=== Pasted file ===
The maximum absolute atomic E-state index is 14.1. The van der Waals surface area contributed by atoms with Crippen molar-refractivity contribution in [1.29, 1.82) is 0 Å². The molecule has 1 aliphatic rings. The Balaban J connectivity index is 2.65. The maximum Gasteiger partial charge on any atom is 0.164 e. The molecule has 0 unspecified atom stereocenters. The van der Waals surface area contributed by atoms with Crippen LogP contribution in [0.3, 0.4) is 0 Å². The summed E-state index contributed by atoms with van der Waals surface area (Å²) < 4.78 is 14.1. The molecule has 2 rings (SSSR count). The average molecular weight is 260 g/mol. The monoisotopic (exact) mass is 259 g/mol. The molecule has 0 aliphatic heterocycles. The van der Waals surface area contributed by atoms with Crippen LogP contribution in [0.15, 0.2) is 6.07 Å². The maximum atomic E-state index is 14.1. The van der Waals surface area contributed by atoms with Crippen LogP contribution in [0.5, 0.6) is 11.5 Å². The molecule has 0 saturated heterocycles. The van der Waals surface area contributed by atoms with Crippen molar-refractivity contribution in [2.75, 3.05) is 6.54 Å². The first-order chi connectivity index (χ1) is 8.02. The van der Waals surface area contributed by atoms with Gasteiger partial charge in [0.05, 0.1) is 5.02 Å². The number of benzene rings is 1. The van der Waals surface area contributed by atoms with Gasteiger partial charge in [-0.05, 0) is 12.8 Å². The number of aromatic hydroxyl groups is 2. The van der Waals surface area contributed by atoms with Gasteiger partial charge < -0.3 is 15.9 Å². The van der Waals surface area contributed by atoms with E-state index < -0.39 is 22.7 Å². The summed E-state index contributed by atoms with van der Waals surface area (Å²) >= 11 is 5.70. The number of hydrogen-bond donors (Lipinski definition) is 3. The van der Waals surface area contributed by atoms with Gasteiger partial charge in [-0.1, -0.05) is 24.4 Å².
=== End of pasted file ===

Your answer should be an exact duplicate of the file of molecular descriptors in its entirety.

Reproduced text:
The maximum absolute atomic E-state index is 14.1. The van der Waals surface area contributed by atoms with Crippen molar-refractivity contribution in [1.29, 1.82) is 0 Å². The molecule has 1 aliphatic rings. The Balaban J connectivity index is 2.65. The maximum Gasteiger partial charge on any atom is 0.164 e. The molecule has 0 unspecified atom stereocenters. The van der Waals surface area contributed by atoms with Crippen LogP contribution in [0.3, 0.4) is 0 Å². The summed E-state index contributed by atoms with van der Waals surface area (Å²) < 4.78 is 14.1. The molecule has 2 rings (SSSR count). The average molecular weight is 260 g/mol. The monoisotopic (exact) mass is 259 g/mol. The molecule has 0 aliphatic heterocycles. The van der Waals surface area contributed by atoms with Crippen LogP contribution in [0.15, 0.2) is 6.07 Å². The maximum atomic E-state index is 14.1. The van der Waals surface area contributed by atoms with Crippen LogP contribution in [0.5, 0.6) is 11.5 Å². The molecule has 0 saturated heterocycles. The van der Waals surface area contributed by atoms with Crippen molar-refractivity contribution in [2.75, 3.05) is 6.54 Å². The first-order chi connectivity index (χ1) is 8.02. The van der Waals surface area contributed by atoms with Gasteiger partial charge in [0.05, 0.1) is 5.02 Å². The number of benzene rings is 1. The van der Waals surface area contributed by atoms with Gasteiger partial charge in [-0.05, 0) is 12.8 Å². The number of aromatic hydroxyl groups is 2. The van der Waals surface area contributed by atoms with Gasteiger partial charge < -0.3 is 15.9 Å². The van der Waals surface area contributed by atoms with E-state index < -0.39 is 22.7 Å². The summed E-state index contributed by atoms with van der Waals surface area (Å²) >= 11 is 5.70. The number of hydrogen-bond donors (Lipinski definition) is 3. The van der Waals surface area contributed by atoms with Gasteiger partial charge in [-0.1, -0.05) is 24.4 Å².